On January 7, 1867, Kentucky rejected the 14th Amendment.  The U.S. Congress passed it in 1868.  Governor Thomas E. Bramlette opposed it because he thought the Confederate states post-war treatment was unfair, and the ratification process corrupted, the Kentucky House and Senate agreed.  Kentucky finally ratified it in 1976.  The 14th Amendment guaranteed African Americans citizenship and all its privileges.  However, it was more complicated than just that one issue.  It is one of the most litigated parts of the Constitution, forming the basis for landmark decisions such as Brown v. Board of Education (1954), Roe v. Wade (1973), and Bush v. Gore (2000).

On January 7, 1878, Deputy Sheriff John Ruggless, Lewis County Sheriff’s Department, died near Concord while he and a posse attempted to apprehend one of two brothers who wanted to steal horses.  The brothers were also part of a larger feud between two families that had left several members of each family dead over several years.  When the Sheriff received word that the man had returned to Lewis County, he immediately gathered a posse and searched for him.  The suspect opened fire, striking Deputy Ruggless in the chest.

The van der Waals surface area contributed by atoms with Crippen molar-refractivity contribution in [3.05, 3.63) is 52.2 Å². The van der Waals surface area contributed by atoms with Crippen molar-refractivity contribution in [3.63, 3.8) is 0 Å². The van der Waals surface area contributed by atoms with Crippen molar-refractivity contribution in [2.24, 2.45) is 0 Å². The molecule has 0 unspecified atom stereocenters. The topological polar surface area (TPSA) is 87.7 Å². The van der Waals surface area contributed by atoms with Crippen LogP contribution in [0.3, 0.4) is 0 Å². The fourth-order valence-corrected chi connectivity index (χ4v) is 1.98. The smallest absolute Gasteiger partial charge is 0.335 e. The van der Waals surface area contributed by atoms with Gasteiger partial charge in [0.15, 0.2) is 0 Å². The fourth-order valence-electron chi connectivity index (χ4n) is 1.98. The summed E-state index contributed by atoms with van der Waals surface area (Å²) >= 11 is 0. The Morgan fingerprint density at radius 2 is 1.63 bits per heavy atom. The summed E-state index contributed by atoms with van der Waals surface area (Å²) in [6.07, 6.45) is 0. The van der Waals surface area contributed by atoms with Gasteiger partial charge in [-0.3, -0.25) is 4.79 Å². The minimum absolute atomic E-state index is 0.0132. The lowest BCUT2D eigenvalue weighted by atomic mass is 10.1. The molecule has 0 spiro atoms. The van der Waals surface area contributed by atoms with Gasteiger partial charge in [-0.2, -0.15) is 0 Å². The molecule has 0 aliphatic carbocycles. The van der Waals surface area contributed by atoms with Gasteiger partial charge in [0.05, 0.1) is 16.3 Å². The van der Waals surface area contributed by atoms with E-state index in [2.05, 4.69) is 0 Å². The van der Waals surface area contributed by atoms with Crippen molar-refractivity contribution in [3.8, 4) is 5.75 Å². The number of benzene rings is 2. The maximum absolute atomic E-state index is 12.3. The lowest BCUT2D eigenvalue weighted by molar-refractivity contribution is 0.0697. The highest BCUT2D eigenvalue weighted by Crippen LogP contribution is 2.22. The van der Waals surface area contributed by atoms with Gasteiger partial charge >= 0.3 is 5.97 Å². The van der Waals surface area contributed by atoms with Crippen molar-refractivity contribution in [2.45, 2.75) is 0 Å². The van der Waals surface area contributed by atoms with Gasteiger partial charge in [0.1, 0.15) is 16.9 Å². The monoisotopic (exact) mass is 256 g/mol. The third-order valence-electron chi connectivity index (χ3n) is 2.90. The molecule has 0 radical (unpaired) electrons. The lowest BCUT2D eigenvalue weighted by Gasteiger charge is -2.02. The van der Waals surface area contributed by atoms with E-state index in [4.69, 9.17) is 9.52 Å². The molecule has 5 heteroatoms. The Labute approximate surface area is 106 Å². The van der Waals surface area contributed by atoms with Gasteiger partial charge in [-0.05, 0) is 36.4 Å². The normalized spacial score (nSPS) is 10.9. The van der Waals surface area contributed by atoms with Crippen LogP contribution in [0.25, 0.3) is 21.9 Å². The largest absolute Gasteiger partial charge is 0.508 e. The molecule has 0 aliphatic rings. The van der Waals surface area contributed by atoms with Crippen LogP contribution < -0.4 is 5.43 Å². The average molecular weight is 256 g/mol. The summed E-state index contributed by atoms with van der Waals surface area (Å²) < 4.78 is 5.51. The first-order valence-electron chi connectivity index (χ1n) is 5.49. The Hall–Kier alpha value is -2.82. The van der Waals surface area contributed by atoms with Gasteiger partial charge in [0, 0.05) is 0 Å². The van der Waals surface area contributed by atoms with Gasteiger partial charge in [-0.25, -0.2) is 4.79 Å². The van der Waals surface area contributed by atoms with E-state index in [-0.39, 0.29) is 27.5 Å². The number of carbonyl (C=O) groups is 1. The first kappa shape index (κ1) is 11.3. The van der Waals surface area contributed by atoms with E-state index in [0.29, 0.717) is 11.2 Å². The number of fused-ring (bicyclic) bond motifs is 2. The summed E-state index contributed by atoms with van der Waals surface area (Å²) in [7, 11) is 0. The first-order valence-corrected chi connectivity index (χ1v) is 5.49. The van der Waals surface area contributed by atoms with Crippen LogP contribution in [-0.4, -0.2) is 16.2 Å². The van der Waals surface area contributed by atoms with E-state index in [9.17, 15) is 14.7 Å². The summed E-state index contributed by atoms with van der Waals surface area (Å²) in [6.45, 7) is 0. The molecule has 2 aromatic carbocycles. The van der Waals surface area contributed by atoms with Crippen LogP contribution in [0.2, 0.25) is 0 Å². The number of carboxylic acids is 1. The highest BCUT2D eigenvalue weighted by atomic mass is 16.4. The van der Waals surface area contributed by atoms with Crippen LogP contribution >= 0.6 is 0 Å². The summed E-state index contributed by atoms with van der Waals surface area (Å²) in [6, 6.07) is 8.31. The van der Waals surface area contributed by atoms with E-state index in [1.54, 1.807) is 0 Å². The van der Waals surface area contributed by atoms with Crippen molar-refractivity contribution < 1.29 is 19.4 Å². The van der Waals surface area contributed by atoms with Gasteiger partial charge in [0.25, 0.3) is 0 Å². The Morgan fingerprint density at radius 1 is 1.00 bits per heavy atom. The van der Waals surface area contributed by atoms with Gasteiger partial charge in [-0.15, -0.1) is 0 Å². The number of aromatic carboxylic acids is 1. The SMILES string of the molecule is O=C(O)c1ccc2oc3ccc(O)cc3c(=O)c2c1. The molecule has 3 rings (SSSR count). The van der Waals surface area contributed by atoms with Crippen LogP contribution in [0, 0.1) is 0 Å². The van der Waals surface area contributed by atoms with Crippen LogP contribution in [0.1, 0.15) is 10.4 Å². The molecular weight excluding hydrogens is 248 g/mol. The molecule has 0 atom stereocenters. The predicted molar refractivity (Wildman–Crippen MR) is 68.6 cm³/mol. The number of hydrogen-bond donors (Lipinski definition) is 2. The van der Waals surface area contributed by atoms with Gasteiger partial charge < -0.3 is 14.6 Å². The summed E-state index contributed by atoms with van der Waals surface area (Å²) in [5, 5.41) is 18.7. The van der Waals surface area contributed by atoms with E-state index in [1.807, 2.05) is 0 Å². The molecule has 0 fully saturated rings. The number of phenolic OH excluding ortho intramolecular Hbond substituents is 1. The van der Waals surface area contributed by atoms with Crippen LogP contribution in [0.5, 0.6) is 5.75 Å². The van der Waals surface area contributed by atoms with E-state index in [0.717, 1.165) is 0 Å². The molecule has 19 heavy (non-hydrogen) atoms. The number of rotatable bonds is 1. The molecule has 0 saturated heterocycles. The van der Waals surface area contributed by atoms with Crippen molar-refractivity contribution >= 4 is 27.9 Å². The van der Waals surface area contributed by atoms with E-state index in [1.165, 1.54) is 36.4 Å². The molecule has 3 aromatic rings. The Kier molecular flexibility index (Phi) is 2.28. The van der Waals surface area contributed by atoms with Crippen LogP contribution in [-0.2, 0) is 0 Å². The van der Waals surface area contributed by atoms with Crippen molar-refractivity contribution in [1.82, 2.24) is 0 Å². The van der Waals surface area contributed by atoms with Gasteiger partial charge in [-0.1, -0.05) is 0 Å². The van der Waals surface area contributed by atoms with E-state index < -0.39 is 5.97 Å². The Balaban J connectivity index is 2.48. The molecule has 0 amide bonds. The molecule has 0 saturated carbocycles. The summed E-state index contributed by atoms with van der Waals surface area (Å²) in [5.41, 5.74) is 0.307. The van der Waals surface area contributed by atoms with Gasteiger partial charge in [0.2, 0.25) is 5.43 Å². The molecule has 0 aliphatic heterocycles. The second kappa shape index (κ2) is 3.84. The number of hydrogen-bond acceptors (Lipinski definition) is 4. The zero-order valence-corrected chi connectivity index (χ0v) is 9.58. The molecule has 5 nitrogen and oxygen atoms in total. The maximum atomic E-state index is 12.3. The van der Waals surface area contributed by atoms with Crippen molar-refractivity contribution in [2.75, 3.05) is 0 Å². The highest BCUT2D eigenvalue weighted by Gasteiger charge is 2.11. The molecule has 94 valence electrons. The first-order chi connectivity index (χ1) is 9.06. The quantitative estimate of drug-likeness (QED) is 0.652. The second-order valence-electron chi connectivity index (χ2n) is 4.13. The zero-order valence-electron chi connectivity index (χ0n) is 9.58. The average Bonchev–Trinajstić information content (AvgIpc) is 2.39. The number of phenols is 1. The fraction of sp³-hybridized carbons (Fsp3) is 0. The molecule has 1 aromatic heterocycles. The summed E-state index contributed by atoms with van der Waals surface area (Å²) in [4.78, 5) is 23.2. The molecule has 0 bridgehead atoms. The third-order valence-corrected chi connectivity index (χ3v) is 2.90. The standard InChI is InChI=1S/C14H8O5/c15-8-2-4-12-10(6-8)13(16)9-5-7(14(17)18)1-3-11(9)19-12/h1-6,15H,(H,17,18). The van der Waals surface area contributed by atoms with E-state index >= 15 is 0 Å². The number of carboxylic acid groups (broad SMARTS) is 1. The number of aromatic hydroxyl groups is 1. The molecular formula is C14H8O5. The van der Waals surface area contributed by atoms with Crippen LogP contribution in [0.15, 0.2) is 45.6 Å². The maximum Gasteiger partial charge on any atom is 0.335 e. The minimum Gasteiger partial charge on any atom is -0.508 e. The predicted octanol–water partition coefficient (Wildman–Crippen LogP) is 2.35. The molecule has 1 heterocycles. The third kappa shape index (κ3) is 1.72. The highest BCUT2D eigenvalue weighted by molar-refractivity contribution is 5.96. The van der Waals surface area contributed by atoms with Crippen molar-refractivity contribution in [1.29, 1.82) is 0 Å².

January 7, 1885, the liquor men of Livingston took a stand against prohibition laws enforced in their community.  Once Mt. Vernon authorities released a member of their brotherhood, the liquor men defied the local authorities to enforce the General Assembly’s new stricter laws on saloons.

January 7, 1901, Newport native Frank Williams Hunt became Idaho’s 5th governor.  Elected governor in 1900 at the age of 38, Hunt remains the youngest governor in Idaho history.

January 7, 1948, 25-year-old Captain Thomas F. Mantell, a Kentucky Air National Guard pilot, died in the crash of his P-51 Mustang fighter after being sent to pursue an Unidentified Flying Object (UFO).  The event became one of the most publicized early UFO incidents in America.